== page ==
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12/03/2015 16:01

The Circuit Bugatti: 50 years of history - Part 2: The evolution

This year, the Circuit Bugatti - at which take place most motorsports events with the exceptions of the 24 Hours of Le Mans and the Le Mans Classic - celebrates its 50th anniversary. A half century of history and changes...

The Circuit Bugatti: 50 years of history - Part 2: The evolution
The Circuit Bugatti: 50 years of history - Part 2: The evolution

 

Photo : D.R. - Archives ACO

 

In 1967, the Circuit Bugatti was the site of the only Formula 1Grand Prix ever raced at this track, won by Sir Jack Brabham whose sons Geoff then David would later win the 24 Hours of Le Mans.

"Characterless" was the rather harsh opinion of some drivers who competed in the only Grand Prix of France (the so-called Grand Prix of the Automobile Club de France, it was the 5th round of the 1967 Championship) held at the Circuit Bugatti, and speaking of the layout, the meaner American hacks even called it the "Mickey Mouse" circuit.

Fifty years later, it would be easy to show how many "miracles" this circuit has facilitated, by its versatility and most likely helped the ACO to remain afloat during less successful times, thanks especially to the motorcycle phenomenon, and bikers who unlike F1 participants have always greatly enjoyed the layout. Few 
circuits in the world can boast having hosted as many forms of competition, to the highest levels, such as: Formula 1, Grand Prix Moto, F 3000, 1,000 km Endurance protos Le Mans, Formula 2, Formula 3, endurance moto including the Bol d’Or and the 24 Hours Moto, 1,000 km moto, 24 Hours Trucks, Kart 250, 24 Hours on foot, bicycling, skating, dragsters and all auto and bicycle promotional events.

After the changes to the Garage Vert turn, the Bugatti layout has been consistenly modified over the years. More or less significant changes, not to mention the many modifications to the Dunlop curve, in 1990, 2002, 2005, common ground with the 24 Hours circuit. Safety structures evolved in tandem with these modifications: the fascines left way to safety rails, reasonably pushed back, protected by fences. Then clearances, imposed by the supervisory federations, marked the appearance of gravel traps. This improvement was decisive in the reduction of accidents especially relative to motos. The "sea of sand" of the Dunlop curve allowed the circuit to retain the Grand Prix, the 24 Hours Motos and various other two-wheel events.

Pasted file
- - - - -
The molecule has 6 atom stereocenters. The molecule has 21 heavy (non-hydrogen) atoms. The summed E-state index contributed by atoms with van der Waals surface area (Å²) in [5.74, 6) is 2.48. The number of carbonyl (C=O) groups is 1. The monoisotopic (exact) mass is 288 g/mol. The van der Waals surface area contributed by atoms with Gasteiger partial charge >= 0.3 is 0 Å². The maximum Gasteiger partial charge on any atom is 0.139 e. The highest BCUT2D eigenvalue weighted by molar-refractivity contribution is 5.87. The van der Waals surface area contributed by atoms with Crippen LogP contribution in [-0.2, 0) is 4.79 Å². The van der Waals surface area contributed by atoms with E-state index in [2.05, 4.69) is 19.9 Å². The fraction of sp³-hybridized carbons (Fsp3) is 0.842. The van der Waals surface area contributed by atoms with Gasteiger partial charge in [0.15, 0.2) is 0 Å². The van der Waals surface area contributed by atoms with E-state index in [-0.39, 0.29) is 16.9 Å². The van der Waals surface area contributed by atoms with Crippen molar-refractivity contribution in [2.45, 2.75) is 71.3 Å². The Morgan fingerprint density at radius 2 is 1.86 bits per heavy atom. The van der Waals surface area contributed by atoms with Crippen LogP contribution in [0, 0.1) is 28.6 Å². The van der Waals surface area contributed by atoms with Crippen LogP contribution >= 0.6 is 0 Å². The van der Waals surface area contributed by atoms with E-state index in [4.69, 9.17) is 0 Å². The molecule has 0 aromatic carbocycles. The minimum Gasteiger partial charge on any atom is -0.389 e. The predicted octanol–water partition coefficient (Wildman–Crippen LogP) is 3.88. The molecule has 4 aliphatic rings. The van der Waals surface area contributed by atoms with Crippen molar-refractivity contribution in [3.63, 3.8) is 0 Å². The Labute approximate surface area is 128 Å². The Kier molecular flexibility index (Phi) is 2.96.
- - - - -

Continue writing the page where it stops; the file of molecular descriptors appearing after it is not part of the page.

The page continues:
Activity at the circuit went on for aound 90 days of the year back in 1970. By the end of the 1990s, it reached 330 days per annum easily, making the Bugatti one of the busiest circuits in Europe. Ten years after its inauguration, the creation of the Maison Blanche track echoed the revival of moto racing. This achievement, made with Honda's support, reached the justified status of a circuit, as to the Bugatti, the policy that prevailed for decades created the uniqueness that continues to make it coveted and special.

The Bugatti constitutes an exceptional tool for the ACO and those who realized at the time the relevance of the investment must be saluted, because without it the association could not have found the resources to make it through loss editions of the 24 Hours. 
And by the way, why Bugatti? Because the directors of the ACO at the time honoured the French constructor's glory which marked the history of the auto and motorsports. As proof, the type 35 Bugatti and its 2,000 victories between the two world wars and the Bugatti Royale, the most legendary car of all time until the Veyron of today...so tribute is paid to one of the most emblematic car constructors in French motorsports.

Hervé GUYOMARD / ACO - Translation by Nikki Ehrhardt / ACO

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